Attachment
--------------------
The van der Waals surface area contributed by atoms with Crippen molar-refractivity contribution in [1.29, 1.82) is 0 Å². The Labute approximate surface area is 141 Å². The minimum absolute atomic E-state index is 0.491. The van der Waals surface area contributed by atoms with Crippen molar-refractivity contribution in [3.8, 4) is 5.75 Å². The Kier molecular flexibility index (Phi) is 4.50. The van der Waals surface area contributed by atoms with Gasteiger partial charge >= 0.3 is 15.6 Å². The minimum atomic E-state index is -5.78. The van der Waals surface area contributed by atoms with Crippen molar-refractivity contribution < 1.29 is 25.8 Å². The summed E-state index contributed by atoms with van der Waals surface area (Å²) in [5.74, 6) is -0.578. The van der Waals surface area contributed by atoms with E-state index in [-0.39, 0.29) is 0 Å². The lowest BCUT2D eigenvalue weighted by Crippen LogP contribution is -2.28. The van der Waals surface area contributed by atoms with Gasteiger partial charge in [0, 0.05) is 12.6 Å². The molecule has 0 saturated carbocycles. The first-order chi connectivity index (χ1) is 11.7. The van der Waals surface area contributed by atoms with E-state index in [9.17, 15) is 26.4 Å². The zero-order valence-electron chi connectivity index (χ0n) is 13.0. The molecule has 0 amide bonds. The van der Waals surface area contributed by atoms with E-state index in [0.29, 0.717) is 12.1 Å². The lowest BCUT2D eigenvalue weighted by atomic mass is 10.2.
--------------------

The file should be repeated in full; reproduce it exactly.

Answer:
The van der Waals surface area contributed by atoms with Crippen molar-refractivity contribution in [1.29, 1.82) is 0 Å². The Labute approximate surface area is 141 Å². The minimum absolute atomic E-state index is 0.491. The van der Waals surface area contributed by atoms with Crippen molar-refractivity contribution in [3.8, 4) is 5.75 Å². The Kier molecular flexibility index (Phi) is 4.50. The van der Waals surface area contributed by atoms with Gasteiger partial charge >= 0.3 is 15.6 Å². The minimum atomic E-state index is -5.78. The van der Waals surface area contributed by atoms with Crippen molar-refractivity contribution < 1.29 is 25.8 Å². The summed E-state index contributed by atoms with van der Waals surface area (Å²) in [5.74, 6) is -0.578. The van der Waals surface area contributed by atoms with E-state index in [-0.39, 0.29) is 0 Å². The lowest BCUT2D eigenvalue weighted by Crippen LogP contribution is -2.28. The van der Waals surface area contributed by atoms with Gasteiger partial charge in [0, 0.05) is 12.6 Å². The molecule has 0 saturated carbocycles. The first-order chi connectivity index (χ1) is 11.7. The van der Waals surface area contributed by atoms with E-state index in [9.17, 15) is 26.4 Å². The zero-order valence-electron chi connectivity index (χ0n) is 13.0. The molecule has 0 amide bonds. The van der Waals surface area contributed by atoms with E-state index in [0.29, 0.717) is 12.1 Å². The lowest BCUT2D eigenvalue weighted by atomic mass is 10.2.